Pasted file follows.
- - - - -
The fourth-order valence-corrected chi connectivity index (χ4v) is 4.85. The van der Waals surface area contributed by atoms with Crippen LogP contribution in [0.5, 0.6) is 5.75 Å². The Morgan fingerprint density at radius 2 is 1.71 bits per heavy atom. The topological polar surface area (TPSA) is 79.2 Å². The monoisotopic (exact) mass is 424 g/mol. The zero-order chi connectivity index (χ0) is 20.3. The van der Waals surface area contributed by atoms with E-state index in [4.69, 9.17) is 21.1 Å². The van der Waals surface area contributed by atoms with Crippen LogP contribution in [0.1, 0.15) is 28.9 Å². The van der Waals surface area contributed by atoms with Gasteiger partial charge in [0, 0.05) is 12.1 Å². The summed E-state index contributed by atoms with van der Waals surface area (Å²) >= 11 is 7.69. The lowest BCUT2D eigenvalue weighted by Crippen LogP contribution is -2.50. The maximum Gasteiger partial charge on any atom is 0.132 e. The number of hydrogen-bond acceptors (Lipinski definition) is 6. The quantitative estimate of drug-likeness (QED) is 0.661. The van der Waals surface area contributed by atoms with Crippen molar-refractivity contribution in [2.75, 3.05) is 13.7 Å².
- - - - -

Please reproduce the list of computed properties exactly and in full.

The fourth-order valence-corrected chi connectivity index (χ4v) is 4.85. The van der Waals surface area contributed by atoms with Crippen LogP contribution in [0.5, 0.6) is 5.75 Å². The Morgan fingerprint density at radius 2 is 1.71 bits per heavy atom. The topological polar surface area (TPSA) is 79.2 Å². The monoisotopic (exact) mass is 424 g/mol. The zero-order chi connectivity index (χ0) is 20.3. The van der Waals surface area contributed by atoms with E-state index in [4.69, 9.17) is 21.1 Å². The van der Waals surface area contributed by atoms with Crippen LogP contribution in [0.1, 0.15) is 28.9 Å². The van der Waals surface area contributed by atoms with Gasteiger partial charge in [0, 0.05) is 12.1 Å². The summed E-state index contributed by atoms with van der Waals surface area (Å²) >= 11 is 7.69. The lowest BCUT2D eigenvalue weighted by Crippen LogP contribution is -2.50. The maximum Gasteiger partial charge on any atom is 0.132 e. The number of hydrogen-bond acceptors (Lipinski definition) is 6. The quantitative estimate of drug-likeness (QED) is 0.661. The van der Waals surface area contributed by atoms with Crippen molar-refractivity contribution in [2.75, 3.05) is 13.7 Å².